Guy: We’re technology partners with our clients. We can help them with everything from the technical perspective. Things like who has access to information, what are the security risks, and so forth, are things that we’re concerned with. Interestingly enough, the technology aspect is being affected more and more as electronic health records start to become the standard. I would say there’s a lot we can do with regard to HIPAA, but I wouldn’t say everything. As I mentioned, there are some business practices that they’ve got to be aware of and need to implement in order to be compliant.

StorageCraft: If you’re onboarding a new client, are you ever asked to verify that you are HIPAA compliant and if so, what’s involved?

Guy: We’ve certainly had clients ask us whether we are compliant. Compliance is going to become more of a requirement especially since all of these practices have to have these business agreements in place with any of their associates. This is a fairly new rule. In the past it used to be that just the medical practices had to be HIPAA compliant, but with this new ruling they said if a medical practice is using outsourced services, providers, or any other business associates, they need to be HIPAA compliant as well. HIPAA pretty much trickles down to anyone.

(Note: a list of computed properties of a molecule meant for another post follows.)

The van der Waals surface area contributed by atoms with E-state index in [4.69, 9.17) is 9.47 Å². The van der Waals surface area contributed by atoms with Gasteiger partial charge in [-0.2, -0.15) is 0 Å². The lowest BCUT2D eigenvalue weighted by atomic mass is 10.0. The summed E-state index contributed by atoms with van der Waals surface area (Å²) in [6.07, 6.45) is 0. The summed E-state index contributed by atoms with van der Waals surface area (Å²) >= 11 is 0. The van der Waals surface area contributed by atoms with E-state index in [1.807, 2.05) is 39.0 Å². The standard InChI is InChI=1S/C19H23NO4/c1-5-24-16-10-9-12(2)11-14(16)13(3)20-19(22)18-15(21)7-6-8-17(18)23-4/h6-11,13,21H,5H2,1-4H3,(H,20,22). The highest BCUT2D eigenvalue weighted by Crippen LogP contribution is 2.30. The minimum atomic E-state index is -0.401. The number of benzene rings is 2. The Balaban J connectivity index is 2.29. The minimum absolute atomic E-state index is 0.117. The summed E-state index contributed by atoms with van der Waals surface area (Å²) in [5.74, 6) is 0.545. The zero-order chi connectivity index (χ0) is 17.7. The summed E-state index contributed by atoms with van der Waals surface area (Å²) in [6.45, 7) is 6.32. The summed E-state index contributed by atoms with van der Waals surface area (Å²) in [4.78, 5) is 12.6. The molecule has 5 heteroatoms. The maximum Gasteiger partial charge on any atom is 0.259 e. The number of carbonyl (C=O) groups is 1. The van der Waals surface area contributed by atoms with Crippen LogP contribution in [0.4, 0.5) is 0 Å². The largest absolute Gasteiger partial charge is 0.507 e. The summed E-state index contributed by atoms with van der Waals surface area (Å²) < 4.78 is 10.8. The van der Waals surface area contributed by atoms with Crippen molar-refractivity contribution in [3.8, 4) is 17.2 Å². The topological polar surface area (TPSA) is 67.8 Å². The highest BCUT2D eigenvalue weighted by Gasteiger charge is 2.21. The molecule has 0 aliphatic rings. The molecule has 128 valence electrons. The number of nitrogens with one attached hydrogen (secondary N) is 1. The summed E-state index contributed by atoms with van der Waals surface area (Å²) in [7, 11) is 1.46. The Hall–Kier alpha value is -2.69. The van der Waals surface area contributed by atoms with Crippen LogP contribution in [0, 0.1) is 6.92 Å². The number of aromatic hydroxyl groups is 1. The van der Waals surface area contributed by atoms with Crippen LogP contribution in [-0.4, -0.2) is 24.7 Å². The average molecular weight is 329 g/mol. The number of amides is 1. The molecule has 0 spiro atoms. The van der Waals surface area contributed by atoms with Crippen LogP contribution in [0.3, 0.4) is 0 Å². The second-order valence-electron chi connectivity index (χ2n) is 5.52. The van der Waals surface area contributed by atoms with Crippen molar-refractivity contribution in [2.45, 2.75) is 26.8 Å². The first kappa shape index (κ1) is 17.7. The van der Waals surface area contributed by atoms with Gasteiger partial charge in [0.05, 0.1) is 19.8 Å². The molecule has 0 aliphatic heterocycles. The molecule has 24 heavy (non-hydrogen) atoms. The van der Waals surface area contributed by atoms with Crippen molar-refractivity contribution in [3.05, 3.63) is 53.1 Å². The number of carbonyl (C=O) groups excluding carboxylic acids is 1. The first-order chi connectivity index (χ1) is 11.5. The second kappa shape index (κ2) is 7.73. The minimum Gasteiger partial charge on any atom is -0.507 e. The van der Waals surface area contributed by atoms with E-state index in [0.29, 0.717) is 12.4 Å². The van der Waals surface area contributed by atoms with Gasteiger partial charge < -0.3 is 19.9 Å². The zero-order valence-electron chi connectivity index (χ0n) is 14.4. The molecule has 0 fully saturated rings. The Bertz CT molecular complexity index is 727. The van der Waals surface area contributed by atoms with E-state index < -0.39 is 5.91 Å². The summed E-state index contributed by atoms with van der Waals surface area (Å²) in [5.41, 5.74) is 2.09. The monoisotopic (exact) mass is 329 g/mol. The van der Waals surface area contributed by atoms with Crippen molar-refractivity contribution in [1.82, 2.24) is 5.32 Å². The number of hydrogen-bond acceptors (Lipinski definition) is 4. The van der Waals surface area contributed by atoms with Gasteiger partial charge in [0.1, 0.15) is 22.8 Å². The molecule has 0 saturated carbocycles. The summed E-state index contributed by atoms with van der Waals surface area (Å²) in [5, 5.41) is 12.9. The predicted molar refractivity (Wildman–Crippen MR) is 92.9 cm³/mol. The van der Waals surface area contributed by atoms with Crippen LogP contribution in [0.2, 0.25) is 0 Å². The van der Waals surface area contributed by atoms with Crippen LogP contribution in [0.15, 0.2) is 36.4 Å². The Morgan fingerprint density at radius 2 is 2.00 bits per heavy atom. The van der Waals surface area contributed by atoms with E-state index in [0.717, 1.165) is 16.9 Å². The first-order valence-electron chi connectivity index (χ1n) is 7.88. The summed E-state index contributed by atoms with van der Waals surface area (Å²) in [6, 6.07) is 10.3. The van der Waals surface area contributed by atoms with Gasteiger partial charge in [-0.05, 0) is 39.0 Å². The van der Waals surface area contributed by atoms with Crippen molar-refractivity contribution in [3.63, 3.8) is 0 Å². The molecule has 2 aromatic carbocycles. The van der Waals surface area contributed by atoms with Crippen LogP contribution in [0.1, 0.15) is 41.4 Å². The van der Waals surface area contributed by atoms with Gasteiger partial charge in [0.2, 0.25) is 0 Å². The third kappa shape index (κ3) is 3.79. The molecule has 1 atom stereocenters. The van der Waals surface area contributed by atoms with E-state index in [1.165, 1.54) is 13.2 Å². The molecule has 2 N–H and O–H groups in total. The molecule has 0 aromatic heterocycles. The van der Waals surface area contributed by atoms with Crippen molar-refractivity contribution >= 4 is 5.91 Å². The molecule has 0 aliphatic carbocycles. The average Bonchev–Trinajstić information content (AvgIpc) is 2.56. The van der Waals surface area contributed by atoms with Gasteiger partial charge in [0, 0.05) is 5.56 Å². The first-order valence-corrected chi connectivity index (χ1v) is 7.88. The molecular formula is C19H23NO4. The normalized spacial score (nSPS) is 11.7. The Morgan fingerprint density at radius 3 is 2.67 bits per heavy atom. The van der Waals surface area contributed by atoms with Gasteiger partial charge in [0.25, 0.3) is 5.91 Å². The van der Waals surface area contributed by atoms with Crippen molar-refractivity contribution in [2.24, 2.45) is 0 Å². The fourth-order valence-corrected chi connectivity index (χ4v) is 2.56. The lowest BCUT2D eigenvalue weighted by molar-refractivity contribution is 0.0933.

StorageCraft: Do you find it’s difficult to handle compliance? Is it intrusive in any way?

Guy: The regulations out there are really there to protect the information. If you look at everything they require from a security perspective, it’s not just useful for the medical industry—it’s not so bad having them in place yourself. That way you can restrict who has access to the servers, log who is accessing the servers, understand who is moving data where, and so forth—there’s a lot of good stuff. If, however, we had nothing in place, it would be difficult. Since we had security measures in place before HIPAA became an issue, it wasn’t tough for us to just get there and be compliant—it’s made a huge difference for us.

Anybody who isn’t doing anything—a fly-by-night company or someone who is working out of their home—probably doesn’t have these types of security and compliance standards in place and could be at a big risk for liability issues. If you’re not already doing something as far as security is concerned, it could be really difficult. If you’re doing some of it already, you’re probably not far from being fully compliant.